Should you get a raise or a pink slip?

In the current economy, we could use a whole lot more power procrastination. There's all kinds of "work" being done by people desperately trying to appear busy so they can hold on to their jobs. In fact, most of these people are actually getting things done.

The only problem is that all they are doing is getting things done. Not important things. Not meaningful things. Not things that will make a difference in any appreciable way. Just getting things done.

In fact, they may be world class list makers and thanks to the miracle of modern technology, can reproduce a list of the thousands of things they have gotten done over the last year. The only problem is that very little of what got done mattered in terms of producing something meaningful, productive, or in alignment with critical goals.

If you did the exercise we asked you to try last week, the incompletion trigger list, then you would have come up with a list several pages long of things that you have on your mind and in your lists that aren't yet done. We noted that each of those incomplete items represents a small bit or your energy that could be used to accomplish something meaningful, but right now is stuck in those various incomplete items.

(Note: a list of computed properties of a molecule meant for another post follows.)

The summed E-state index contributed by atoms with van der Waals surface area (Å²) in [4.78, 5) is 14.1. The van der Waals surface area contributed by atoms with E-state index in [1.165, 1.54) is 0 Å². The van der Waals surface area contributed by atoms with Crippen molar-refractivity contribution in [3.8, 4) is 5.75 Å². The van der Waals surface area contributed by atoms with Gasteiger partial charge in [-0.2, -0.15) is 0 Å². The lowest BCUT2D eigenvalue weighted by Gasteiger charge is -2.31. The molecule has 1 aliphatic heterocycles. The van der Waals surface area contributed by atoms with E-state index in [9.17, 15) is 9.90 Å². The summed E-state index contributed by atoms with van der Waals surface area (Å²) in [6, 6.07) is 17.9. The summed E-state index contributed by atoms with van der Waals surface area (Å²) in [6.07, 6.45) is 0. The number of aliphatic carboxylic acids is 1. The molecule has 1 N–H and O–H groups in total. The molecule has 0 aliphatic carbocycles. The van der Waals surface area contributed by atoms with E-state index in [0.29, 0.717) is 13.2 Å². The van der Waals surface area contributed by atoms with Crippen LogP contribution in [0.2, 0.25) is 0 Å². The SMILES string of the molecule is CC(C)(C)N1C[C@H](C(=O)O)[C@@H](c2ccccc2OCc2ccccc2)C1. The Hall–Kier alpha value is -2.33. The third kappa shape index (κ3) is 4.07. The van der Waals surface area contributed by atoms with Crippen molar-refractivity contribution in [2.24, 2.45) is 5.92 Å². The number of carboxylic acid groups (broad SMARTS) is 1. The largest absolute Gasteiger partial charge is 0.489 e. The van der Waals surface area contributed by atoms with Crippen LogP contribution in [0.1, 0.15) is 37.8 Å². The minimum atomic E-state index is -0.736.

The advice, however, is NOT to do everything on the list. Instead, the suggestion is to review each item on the list and procrastinate a bit about them. Then you can choose to do what's meaningful, not just what's in front of you.

How to Become a Power Procrastinator

1. Review each item on your list
2. What result, value or meaning will be accomplished if you get it done
3. How critical or important is that result, value or meaning (today vs. tomorrow)
4. For high value, high importance items, keep them on your current list or schedule them on your calendar
5. For low value, low importance items, either place them on a list labeled "Not for now, maybe later", or strike them off the list altogether
6. For high value, high importance items that require action downstream, but not now, you can schedule them out in time, or place them in a folder (paper or electronic) for some future date when you want to be reminded
7. Get to work accomplishing those high value, high importance items that have immediacy to them or are required to prepare the road for what's coming

I'd love to hear from you. Please do leave a comment here or drop me an email at Russell (at)


If you want more information on how you can apply this kind of reframing to your life and to your job, about a few simple steps that may wind up transforming your life, please download a free chapter from my book, Workarounds That Work. You'll be glad you did.

You can buy Workarounds That Work here.

Russell Bishop is an educational psychologist, author, executive coach and management consultant based in Santa Barbara, Calif. You can learn more about my work by visiting my website at You can contact me by e-mail at Russell (at)